Published in Dawn on May 26, 2019.
The ever-expanding global textile industry, worth $2.4 trillion according to an estimate, spins countless tales of woes of the workers it employs in millions. We are familiar with stories of abuse suffered by the lower-tier, or blue-collar workers, in many countries, including Pakistan. White-collar or middle-management workers have their own tales to tell, though on the surface their world of work is ‘white’, and not ‘blue’. But corporate greed knows no bounds or colour.
A young educated woman who just resigned from a textile marketing firm told me of a five per cent monthly cut from her salary under the ‘security fund’ her firm keeps in case a worker ‘leaves without notice or commits a mistake’. She, a marketing executive, drawing Rs 60,000 a month, was lucky to get the amount refunded. There had been cases when her firm did not refund the amount to managers and executives with 10 to 20 years of service! The firm does not pay gratuity, provident fund, medical benefits or bonuses, she said. It deducts workers’ contribution for the EOBI, but does not hand over the EOBI card to the employee. She had to submit documents for her case from scratch at the EOBI to maintain her registration.
Though white-collar workers fare better than their blue-collar colleagues in terms of wages and work environment, they suffer from job insecurity, lack of social protection, and long working hours (without the benefit of overtime pay). Hired under short-term contracts, they are deprived of statutory entitlements and subject to peculiar conditions like ‘security fund cut’. As the job market is constrained and unemployment among the young cohort high, educated young people often have no choice but to submit to the whims of the corporate sector.
This category of labour is excluded from the definition of ‘worker’.
Worldwide white-collar workers are facing issues due to structural changes in the global economy and production system. Globalisation has shifted blue-collar jobs to less-developed countries in the last three decades and now increasing automation is leading to a rise in the number of white-collar workers. The corporate world has come up with tactics to squeeze white-collar labour. Hiring on contract through third-party service providers prevails. Contract workers earn less than permanent employees. A study in Germany found engineers on contract arrangement earning 18.4pc less than permanent workers, technicians 18.5pc, and IT experts 22.1pc.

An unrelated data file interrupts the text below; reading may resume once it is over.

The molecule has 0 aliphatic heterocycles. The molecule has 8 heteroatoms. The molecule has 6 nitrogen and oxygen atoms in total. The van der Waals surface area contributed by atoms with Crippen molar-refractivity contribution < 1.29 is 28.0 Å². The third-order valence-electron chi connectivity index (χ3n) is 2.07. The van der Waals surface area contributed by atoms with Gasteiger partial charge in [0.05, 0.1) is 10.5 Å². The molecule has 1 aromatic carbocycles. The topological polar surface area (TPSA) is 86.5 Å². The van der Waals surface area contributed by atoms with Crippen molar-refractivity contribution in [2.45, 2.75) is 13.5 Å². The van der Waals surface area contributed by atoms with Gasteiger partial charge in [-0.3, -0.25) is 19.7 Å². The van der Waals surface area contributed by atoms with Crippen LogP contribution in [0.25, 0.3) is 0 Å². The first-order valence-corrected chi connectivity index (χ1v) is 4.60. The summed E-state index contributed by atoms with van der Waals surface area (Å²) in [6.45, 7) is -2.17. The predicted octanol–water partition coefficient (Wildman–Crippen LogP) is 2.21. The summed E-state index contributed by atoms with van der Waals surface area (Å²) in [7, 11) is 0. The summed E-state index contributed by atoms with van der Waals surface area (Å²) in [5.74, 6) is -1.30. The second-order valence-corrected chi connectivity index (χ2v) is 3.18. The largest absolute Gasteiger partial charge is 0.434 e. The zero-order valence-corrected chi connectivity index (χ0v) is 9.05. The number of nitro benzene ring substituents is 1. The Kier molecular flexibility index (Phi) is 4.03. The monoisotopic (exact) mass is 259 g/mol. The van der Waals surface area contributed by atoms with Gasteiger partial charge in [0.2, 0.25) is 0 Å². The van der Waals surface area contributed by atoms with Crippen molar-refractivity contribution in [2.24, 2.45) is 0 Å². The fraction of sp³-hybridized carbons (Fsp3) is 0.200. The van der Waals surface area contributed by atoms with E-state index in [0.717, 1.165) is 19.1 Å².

Realisation of the need to organise white-collar workers — professionals and managers — in developed countries has increased in this decade. Historically, trade unions have mobilised blue-collar workers. White-collar workers did not see the need to join or form unions as they did not face the issues that affected blue-collar workers. Things have changed and white-collar workers in several countries are trying to organise themselves to raise a collective voice against unfair labour practices and health and safety issues which include stress, burnout and fear of expressing grievances in a corporate culture that awards toeing the line and keeping silent. Global unions such as IndustriALL and UNI are helping professionals’ unions in Europe. IndustriALL organised the White-Collar World Conference in 2017, where 28 affiliate unions from 18 countries around the world discussed strategies to mobilise young professionals.
In many countries outside Europe, including Pakistan, white-collar workers are excluded from the definition of ‘worker’ in labour legislation and denied the right to form association and collective bargaining. In some European countries, the distinction in labour law for blue-and white-collar workers is being increasingly questioned. As boundaries blur, the distinction between the two types is considered obsolete and discriminatory.
Last year in Finland, some 3,000 managerial and professional staff in the paper industry, united under Trade Union Pro to give a call for a countrywide strike against wage revision. This led the Finnish Forest Industries to retract its unreasonable proposal and the wages were raised. In European countries and North America, industrial unionism is a norm. In an industrial union, all workers, irrespective of the geography of a country and regardless of skill or trade, become members of a single union, giving it strength in voice and numbers.
Of course, it would be preposterous to think about white-collar workers’ mobilisation in Pakistan, where just about 2pc to 3pc of the blue-collar workforce is unionised, and the formation of industrial unions is hindered by weaknesses of a fragmented, divided labour. Analysts see the formation of a countrywide industrial union in the textile sector as a first step towards reawakening the labour movement. Such a union should embrace the workforce in the entire textile chain — from cotton pickers to workers in ginning mills and looms, garment factories and home-based workers.